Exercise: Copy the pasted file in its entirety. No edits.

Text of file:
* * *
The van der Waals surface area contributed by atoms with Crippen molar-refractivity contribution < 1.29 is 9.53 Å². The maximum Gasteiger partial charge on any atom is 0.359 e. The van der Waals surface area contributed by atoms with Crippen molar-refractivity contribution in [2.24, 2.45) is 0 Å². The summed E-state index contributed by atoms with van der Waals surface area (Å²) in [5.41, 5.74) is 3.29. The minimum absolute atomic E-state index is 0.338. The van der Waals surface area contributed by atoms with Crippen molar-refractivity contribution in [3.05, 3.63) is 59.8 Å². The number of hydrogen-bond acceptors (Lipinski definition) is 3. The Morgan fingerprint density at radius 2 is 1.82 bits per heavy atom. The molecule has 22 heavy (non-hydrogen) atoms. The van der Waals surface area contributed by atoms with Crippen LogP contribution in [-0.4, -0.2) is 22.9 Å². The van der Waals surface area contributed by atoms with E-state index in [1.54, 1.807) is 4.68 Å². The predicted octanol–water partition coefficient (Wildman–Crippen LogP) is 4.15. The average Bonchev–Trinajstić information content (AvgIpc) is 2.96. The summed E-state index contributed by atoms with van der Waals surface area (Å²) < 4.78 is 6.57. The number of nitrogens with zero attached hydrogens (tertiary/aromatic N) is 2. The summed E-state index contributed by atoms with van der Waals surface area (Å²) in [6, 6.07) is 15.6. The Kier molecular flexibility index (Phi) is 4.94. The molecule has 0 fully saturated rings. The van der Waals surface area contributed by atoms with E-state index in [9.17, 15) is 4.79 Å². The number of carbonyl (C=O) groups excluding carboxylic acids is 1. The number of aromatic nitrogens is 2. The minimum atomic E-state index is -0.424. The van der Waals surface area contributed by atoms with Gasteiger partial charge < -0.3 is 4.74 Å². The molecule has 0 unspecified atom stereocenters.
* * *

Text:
The van der Waals surface area contributed by atoms with Crippen molar-refractivity contribution < 1.29 is 9.53 Å². The maximum Gasteiger partial charge on any atom is 0.359 e. The van der Waals surface area contributed by atoms with Crippen molar-refractivity contribution in [2.24, 2.45) is 0 Å². The summed E-state index contributed by atoms with van der Waals surface area (Å²) in [5.41, 5.74) is 3.29. The minimum absolute atomic E-state index is 0.338. The van der Waals surface area contributed by atoms with Crippen molar-refractivity contribution in [3.05, 3.63) is 59.8 Å². The number of hydrogen-bond acceptors (Lipinski definition) is 3. The Morgan fingerprint density at radius 2 is 1.82 bits per heavy atom. The molecule has 22 heavy (non-hydrogen) atoms. The van der Waals surface area contributed by atoms with Crippen LogP contribution in [-0.4, -0.2) is 22.9 Å². The van der Waals surface area contributed by atoms with E-state index in [1.54, 1.807) is 4.68 Å². The predicted octanol–water partition coefficient (Wildman–Crippen LogP) is 4.15. The average Bonchev–Trinajstić information content (AvgIpc) is 2.96. The summed E-state index contributed by atoms with van der Waals surface area (Å²) < 4.78 is 6.57. The number of nitrogens with zero attached hydrogens (tertiary/aromatic N) is 2. The summed E-state index contributed by atoms with van der Waals surface area (Å²) in [6, 6.07) is 15.6. The Kier molecular flexibility index (Phi) is 4.94. The molecule has 0 fully saturated rings. The van der Waals surface area contributed by atoms with E-state index in [9.17, 15) is 4.79 Å². The number of carbonyl (C=O) groups excluding carboxylic acids is 1. The number of aromatic nitrogens is 2. The minimum atomic E-state index is -0.424. The van der Waals surface area contributed by atoms with Gasteiger partial charge < -0.3 is 4.74 Å². The molecule has 0 unspecified atom stereocenters.